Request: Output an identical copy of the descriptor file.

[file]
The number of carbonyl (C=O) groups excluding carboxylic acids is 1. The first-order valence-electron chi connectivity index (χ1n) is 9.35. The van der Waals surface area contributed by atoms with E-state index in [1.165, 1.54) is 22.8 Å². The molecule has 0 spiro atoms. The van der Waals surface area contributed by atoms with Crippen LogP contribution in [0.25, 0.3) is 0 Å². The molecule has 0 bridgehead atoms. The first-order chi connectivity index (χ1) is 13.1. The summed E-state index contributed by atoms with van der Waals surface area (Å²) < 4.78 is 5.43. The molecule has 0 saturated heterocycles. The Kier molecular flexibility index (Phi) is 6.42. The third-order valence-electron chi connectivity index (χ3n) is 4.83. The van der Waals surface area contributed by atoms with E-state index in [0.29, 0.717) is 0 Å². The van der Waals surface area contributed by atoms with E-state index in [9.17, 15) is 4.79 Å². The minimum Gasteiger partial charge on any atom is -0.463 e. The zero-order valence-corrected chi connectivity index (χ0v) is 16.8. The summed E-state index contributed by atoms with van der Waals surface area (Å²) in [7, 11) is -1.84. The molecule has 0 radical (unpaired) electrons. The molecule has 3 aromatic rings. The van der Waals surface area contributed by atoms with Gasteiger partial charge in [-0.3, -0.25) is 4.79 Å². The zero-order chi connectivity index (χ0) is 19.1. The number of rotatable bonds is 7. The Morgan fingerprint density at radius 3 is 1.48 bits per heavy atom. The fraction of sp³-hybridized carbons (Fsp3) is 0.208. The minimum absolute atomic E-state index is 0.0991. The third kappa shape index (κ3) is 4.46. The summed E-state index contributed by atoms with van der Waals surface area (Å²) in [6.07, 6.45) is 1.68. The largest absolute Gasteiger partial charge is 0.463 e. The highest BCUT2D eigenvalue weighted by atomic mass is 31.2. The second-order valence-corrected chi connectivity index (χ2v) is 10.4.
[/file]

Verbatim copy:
The number of carbonyl (C=O) groups excluding carboxylic acids is 1. The first-order valence-electron chi connectivity index (χ1n) is 9.35. The van der Waals surface area contributed by atoms with E-state index in [1.165, 1.54) is 22.8 Å². The molecule has 0 spiro atoms. The van der Waals surface area contributed by atoms with Crippen LogP contribution in [0.25, 0.3) is 0 Å². The molecule has 0 bridgehead atoms. The first-order chi connectivity index (χ1) is 13.1. The summed E-state index contributed by atoms with van der Waals surface area (Å²) < 4.78 is 5.43. The molecule has 0 saturated heterocycles. The Kier molecular flexibility index (Phi) is 6.42. The third-order valence-electron chi connectivity index (χ3n) is 4.83. The van der Waals surface area contributed by atoms with E-state index in [0.29, 0.717) is 0 Å². The van der Waals surface area contributed by atoms with E-state index in [9.17, 15) is 4.79 Å². The minimum Gasteiger partial charge on any atom is -0.463 e. The zero-order valence-corrected chi connectivity index (χ0v) is 16.8. The summed E-state index contributed by atoms with van der Waals surface area (Å²) in [7, 11) is -1.84. The molecule has 0 radical (unpaired) electrons. The molecule has 3 aromatic rings. The van der Waals surface area contributed by atoms with Gasteiger partial charge in [-0.3, -0.25) is 4.79 Å². The zero-order chi connectivity index (χ0) is 19.1. The number of rotatable bonds is 7. The Morgan fingerprint density at radius 3 is 1.48 bits per heavy atom. The fraction of sp³-hybridized carbons (Fsp3) is 0.208. The minimum absolute atomic E-state index is 0.0991. The third kappa shape index (κ3) is 4.46. The summed E-state index contributed by atoms with van der Waals surface area (Å²) in [6.07, 6.45) is 1.68. The largest absolute Gasteiger partial charge is 0.463 e. The highest BCUT2D eigenvalue weighted by atomic mass is 31.2. The second-order valence-corrected chi connectivity index (χ2v) is 10.4.